Part 1: Cinematography and Composition Lessons from All the Money in the World (2017) film by Ridley Scott


I just watched the film “All the Money in the World (2017)” by Ridley Scott /// cinematography by Dariusz Wolski and was blown away.

Why I loved the movie

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To me, the film is phenomenal. 10/10 rating.


  1. Great morals on the meaning of money vs family.
  2. Phenomenal cinematography (layers, blocking techniques, and camera panning)
  3. Great performances by Michelle Williams and Mark Wahlberg (I have new respect for Wahlberg as an actor)
  4. Lots of great composition techniques we can learn as photographers//budding videographers//film-makers/directors.

Quotes by Dariusz Wolski


To start off, let us cover some quotes by the cinematographer, Dariusz Wolski:

1. You can make great film with minimal equipment


I remember when I got to the stage in commercials when I finally had enough time and enough money, I would shoot something really pretty, but it was like, ‘So what?’ If you have enough time, enough money, the right equipment and the right filter, it still doesn’t necessarily make for a better picture. You can do an average painting with 40 colors, or you can just take a pencil and make a great drawing.

2. Composing carefully


We compose the shot carefully. Ridley is quite precise about composition. He is a visual director. [2015]

3. On Digital vs Film:


Lately we’re seeing a film reaction to the digital world. It’s like, “Oh, digital is not pure, so to be pure, we’re going to shoot film.” I’ve shot lots of film. It’s not like I’m some new kid on the block; I’ve shot a lot of movies on film, and I love film. But everyone forgot about bad baths on Monday. And things could go wrong. Was it the camera? Was it the lab? Or was it Kodak? Was it the wrong batch? Everyone forgot about those details. Remember green dailies? What happened? First, fire the cameraman. But then it was learned that some guy fell asleep at the lab. Everyone has forgotten about those stories. (…) Unfortunately, we are losing people with skills to run a film lab. Nobody who is 30 years old wants to be a lab technician any more; they’re all working on their computers, shooting movies on GoPros. Who’s going to be the guy in the lab at two in the morning making sure the temperature in the bath is okay? Don’t get me started on the film vs digital world. I love those last purists who shoot film and they do such a heavy DI manipulation, you wonder where’s the film? Give me three printing lights like we used to do. Then let’s talk about film. It’s a sentimental notion. [2015]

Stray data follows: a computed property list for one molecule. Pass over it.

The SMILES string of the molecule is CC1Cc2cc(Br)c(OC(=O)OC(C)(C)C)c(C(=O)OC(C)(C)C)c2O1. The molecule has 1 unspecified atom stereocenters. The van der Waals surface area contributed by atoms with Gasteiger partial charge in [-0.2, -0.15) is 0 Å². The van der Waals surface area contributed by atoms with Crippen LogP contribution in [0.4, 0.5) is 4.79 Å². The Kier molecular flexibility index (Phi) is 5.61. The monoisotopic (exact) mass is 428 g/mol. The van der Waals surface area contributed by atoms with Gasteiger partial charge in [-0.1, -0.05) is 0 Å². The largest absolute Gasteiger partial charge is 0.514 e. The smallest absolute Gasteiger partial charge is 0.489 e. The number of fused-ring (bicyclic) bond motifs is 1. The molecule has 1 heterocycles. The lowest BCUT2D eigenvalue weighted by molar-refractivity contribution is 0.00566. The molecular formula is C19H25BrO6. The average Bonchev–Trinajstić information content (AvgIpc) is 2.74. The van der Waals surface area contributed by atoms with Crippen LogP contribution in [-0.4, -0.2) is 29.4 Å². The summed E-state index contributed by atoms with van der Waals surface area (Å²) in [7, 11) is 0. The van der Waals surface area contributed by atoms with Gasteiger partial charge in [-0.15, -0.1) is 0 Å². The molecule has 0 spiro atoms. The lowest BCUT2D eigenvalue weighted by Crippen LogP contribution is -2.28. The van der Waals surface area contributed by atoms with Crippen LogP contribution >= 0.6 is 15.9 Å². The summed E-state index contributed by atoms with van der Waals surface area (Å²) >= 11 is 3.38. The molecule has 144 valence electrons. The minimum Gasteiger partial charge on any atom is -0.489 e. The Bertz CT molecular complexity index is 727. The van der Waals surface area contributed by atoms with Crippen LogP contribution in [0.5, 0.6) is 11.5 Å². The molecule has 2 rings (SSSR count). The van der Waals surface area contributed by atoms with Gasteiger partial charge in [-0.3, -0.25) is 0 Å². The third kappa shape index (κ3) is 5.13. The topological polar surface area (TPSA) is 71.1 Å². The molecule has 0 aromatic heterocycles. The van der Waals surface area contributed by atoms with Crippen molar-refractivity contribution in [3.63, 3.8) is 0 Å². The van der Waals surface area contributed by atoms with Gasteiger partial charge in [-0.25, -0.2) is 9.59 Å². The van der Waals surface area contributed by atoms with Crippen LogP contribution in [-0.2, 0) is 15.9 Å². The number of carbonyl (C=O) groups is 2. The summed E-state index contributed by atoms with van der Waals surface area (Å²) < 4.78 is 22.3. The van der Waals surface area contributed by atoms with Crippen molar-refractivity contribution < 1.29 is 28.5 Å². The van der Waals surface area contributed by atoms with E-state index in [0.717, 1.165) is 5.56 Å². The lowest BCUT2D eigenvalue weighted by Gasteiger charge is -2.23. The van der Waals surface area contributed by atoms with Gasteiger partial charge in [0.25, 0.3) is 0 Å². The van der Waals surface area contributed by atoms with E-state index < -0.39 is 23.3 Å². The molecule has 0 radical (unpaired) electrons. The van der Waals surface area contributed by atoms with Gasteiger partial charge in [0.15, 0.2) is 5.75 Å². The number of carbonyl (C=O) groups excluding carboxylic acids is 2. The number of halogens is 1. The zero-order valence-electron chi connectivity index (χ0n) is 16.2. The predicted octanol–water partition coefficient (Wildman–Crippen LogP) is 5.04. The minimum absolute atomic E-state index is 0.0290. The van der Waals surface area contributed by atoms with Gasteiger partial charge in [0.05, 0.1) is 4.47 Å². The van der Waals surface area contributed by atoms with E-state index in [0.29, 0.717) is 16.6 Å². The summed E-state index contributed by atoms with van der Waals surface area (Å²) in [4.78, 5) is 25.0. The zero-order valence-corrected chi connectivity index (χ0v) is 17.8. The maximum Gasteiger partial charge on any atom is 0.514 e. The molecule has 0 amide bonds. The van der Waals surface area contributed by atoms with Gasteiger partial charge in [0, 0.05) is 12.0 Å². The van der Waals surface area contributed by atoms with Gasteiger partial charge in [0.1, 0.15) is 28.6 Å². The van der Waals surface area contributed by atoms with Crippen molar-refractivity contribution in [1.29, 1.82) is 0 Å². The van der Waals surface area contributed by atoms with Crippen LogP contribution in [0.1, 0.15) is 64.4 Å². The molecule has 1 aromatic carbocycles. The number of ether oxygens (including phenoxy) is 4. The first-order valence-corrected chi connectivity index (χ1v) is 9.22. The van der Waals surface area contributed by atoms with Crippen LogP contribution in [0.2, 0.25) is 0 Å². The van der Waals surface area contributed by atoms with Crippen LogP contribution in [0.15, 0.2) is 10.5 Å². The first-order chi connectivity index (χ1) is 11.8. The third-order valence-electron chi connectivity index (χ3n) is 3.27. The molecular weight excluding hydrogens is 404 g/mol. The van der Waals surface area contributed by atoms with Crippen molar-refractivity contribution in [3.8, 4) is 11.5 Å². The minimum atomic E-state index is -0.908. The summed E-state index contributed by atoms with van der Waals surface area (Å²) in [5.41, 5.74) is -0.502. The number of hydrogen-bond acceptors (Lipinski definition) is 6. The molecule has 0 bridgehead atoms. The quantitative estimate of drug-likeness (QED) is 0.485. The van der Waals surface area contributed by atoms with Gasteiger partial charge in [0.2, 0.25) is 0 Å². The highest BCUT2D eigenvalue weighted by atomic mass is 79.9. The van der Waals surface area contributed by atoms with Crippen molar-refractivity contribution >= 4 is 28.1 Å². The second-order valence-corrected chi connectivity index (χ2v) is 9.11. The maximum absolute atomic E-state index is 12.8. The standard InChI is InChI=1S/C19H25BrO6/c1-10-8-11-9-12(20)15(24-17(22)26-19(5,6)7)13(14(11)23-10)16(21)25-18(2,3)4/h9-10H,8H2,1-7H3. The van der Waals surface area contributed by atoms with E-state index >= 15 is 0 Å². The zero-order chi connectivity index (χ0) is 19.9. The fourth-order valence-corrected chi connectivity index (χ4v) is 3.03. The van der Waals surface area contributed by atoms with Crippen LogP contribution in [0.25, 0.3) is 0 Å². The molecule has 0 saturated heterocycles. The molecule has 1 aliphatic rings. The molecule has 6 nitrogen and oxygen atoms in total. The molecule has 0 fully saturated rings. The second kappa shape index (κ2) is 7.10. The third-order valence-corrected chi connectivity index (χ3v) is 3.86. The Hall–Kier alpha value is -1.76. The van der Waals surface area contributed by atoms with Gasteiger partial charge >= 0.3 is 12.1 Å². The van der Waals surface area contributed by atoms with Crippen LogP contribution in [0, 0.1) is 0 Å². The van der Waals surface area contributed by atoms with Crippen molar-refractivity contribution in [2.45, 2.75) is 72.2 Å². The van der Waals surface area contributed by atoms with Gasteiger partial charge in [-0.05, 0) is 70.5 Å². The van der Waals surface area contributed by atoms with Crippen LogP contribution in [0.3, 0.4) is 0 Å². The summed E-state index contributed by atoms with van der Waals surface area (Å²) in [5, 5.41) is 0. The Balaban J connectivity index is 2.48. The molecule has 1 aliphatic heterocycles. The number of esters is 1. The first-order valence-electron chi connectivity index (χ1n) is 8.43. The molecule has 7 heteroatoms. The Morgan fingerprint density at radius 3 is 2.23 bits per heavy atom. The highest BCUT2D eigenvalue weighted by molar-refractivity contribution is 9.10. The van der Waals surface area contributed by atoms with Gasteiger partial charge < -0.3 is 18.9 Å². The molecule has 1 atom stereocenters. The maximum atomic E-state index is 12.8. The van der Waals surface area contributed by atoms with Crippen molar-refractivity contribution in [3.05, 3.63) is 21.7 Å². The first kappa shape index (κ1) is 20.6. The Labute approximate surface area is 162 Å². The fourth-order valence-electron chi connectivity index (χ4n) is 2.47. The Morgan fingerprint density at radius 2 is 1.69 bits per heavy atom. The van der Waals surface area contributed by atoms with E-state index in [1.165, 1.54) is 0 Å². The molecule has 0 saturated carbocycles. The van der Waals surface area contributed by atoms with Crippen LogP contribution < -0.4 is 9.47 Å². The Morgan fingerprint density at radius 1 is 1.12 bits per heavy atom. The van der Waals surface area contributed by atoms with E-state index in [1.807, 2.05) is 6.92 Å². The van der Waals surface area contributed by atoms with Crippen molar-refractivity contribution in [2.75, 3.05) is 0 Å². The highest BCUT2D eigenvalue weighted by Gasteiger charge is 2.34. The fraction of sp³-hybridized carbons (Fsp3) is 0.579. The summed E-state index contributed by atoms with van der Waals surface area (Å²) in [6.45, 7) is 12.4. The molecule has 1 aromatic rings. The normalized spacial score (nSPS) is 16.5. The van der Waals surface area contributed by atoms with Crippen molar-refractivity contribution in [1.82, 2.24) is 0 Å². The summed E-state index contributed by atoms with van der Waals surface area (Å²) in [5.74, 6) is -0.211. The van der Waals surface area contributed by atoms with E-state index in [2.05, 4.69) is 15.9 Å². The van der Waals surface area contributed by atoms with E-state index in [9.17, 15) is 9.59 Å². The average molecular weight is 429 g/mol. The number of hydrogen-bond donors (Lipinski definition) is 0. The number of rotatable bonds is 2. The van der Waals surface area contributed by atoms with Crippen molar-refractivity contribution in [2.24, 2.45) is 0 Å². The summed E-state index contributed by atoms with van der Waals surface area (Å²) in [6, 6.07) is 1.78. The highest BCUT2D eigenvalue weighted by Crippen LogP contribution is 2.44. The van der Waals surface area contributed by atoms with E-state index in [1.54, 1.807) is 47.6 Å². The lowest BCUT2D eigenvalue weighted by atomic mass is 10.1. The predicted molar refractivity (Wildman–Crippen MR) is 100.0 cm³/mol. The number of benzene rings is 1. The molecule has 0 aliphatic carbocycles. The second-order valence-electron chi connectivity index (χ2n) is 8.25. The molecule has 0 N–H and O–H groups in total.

Moving on, let us analyze the film.

1. Foreground, middle-ground, background (3 subjects)

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2. Surreal composition:


Epic composition: depth layers (man with headphones is the foreground, then the arm on top of the frame, then the woman in the background with her eyes obscured):


3. Closeup on hand silhouette // obscured eyes


4. Spacing // mise en scene

Note this great scene– and the spacing between the subjects and geometrical elements in the background:


5. Car pulling up

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This is probably one of my favorite “3D” scenes of this car pulling up:

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To analyze the first scene, note the triangle and depth composition:


The last bit of the car pulling up: note the nice geometric shapes in the car as well:



6. Silhouette

Good “figure to ground” with the separation of Getty’s face and hat against the background:


7. Extreme depth

Another superb scene: with extreme depth (silhouette of man with cigarette in foreground, painting in middle-ground, and moving woman in background):

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Let us analyze the first image:


Then the depth on the third image:


8. Triangle composition / depth

Another great layout with 3 subjects– also note the scale (how the man in the foreground is the biggest, then the size of Getty, and the man in the extreme background):


9. Epic beautiful light & Grey/Blue x Burgundy color contrast


10. Dynamic depth, halo of light around Getty, as well as diagonal man


11. Geometric shapes and side-profile composition


My favorite stills from the film

Pro tip: When watching a film, take screenshots on your laptop of scenes you like and analyze the compositions after-the-fact.

More ideas:

1. Don’t just watch a movie; visually analyze the film while you’re watching it

Study these stills from the film, and ask yourself:

  • How do you see the expression of the subjects change in each frame?
  • How does the camera move/pan around the scene?
  • Where do you see depth, triangles, or other compositional elements which balance the frame?


Cinematography and life lessons:

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